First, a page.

- More effective employee communication can not only increase the perception of the value proposition for the employee benefits plan but can also lead to enhanced employee consumerism. At the end of the day, employees need to play an effective role in helping ensure the sustainability of those plans. Plan sponsors need to educate employees on how they can reduce their share of costs or maximize the value of their plans by engaging in buying decisions with providers like pharmacists, massage therapists, chiropractors, optometrists, etc. Employees also need to understand the broader market pressures on benefits plans and appreciate the pressure that significant plan inflation has on the business
- Given that employee benefits are most often designed to help attract and retain employees to support the business, perhaps the best time to solicit feedback on the benefits plan is when employees join or leave the company. When employees decide to join the company, perhaps take some time to ask them what elements of the company’s total rewards package most influenced their decision to join and whether there were any initial concerns. Likewise, when employees leave the company, ensure that you ask them in exit interviews whether the benefits program played any role in their decision to leave. Also, when a key target hire does not accept a job offer with your company, ask whether the company’s benefits plan played any part in their decision. These avenues of feedback will usually provide superior tangible feedback on the value of the employee benefits plan and its role in supporting the company’s business strategy
Perhaps there is an underlying reason why many parts of the employee benefits offering have remained intact and connected to a broader HR strategy over the last 30 years. Employers continue to provide benefits that include life and disability insurance along with extended health and dental benefits, and employees continue to value them for the most part. Risks around income protection in the event of disability and cash payouts for beneficiaries in the event of death continue to be needed as the underlying risks are still unchanged. Extended health and dental benefits are arguably even more important now as governments continue to download (or delay taking on) new drugs and services.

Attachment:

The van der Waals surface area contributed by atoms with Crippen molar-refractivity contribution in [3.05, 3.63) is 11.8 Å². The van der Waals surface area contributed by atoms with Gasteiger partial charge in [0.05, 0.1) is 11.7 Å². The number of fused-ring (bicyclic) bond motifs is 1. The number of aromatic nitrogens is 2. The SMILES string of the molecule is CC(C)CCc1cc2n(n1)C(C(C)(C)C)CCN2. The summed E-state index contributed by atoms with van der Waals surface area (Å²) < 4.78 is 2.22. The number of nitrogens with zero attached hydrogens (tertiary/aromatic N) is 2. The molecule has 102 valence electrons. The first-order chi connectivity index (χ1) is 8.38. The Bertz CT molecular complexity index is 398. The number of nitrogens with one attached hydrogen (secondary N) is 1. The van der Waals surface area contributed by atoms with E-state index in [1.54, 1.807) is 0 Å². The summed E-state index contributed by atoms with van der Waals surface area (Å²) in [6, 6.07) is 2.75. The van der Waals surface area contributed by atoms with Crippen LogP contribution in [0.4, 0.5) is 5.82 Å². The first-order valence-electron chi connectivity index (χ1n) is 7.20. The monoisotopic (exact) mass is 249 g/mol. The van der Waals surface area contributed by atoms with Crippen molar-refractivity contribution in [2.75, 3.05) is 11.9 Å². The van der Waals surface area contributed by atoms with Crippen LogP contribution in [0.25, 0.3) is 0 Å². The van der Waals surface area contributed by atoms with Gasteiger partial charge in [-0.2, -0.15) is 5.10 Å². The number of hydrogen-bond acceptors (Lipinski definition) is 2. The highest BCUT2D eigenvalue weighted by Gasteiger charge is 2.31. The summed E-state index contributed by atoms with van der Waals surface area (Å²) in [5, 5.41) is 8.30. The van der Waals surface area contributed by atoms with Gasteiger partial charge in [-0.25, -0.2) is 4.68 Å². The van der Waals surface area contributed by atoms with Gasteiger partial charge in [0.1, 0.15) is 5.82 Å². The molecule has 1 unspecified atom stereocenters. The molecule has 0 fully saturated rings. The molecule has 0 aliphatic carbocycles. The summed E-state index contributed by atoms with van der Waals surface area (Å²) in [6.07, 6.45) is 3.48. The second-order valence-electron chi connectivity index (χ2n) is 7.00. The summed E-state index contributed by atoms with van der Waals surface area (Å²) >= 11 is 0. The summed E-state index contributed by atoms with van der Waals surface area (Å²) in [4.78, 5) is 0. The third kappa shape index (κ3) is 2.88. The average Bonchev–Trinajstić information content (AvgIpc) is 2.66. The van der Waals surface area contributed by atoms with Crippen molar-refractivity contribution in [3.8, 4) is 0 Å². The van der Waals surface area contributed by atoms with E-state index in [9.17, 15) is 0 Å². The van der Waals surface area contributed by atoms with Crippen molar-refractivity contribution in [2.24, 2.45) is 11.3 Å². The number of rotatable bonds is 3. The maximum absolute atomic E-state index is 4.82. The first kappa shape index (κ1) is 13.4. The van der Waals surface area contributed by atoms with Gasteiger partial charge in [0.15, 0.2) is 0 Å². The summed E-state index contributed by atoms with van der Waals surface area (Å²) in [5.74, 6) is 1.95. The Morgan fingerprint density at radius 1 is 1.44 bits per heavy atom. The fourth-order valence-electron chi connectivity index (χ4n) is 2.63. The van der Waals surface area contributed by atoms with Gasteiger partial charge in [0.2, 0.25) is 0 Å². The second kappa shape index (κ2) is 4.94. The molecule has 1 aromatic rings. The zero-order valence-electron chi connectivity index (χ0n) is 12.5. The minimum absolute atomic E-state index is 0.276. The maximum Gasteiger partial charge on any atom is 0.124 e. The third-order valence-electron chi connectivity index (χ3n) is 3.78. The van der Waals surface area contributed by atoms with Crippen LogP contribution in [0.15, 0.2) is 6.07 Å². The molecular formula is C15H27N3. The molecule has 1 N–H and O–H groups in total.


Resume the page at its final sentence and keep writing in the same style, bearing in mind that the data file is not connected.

Note that at ZLC Financial we believe there is a better way for employee benefits, but we also believe the solution is not in “throwing the baby out with the bath water”. We are concerned that these new Disruptors are attracting attention with flashy ideas in the short term but are missing the key issues for employee benefits in the long term. Instead we recommend reviewing your current and future employee needs, understanding the financial reality for your company around projected inflation trends, and developing a benefits program that works for you in the long term and truly supports your broader HR strategy and business plan.
Each organization’s needs are unique and warrant a customized solution. We would be pleased to discuss your specific situation with you to identify the best strategy with respect to your employee benefits program. Should you have any questions on the above, please don’t hesitate to contact me or a member of our team.
ZLC Financial is one of the fastest growing employee benefits advisors in Western Canada and we are fortunate to have the best people, resources and clients. Our goal is to work with you to find a better way for your employee benefits plan. We provide this value to you by leveraging one of the most skilled benefits teams in the city – almost 300 years of experience within our team of 14 employee benefits specialists. We have been working with businesses ranging from 4 to over 10,000 employees for over 30 years.
By Dan Eisner
Update: to follow this series and more, you can read subsequent articles where we dive into each of these issues further, such as the issue of Experience.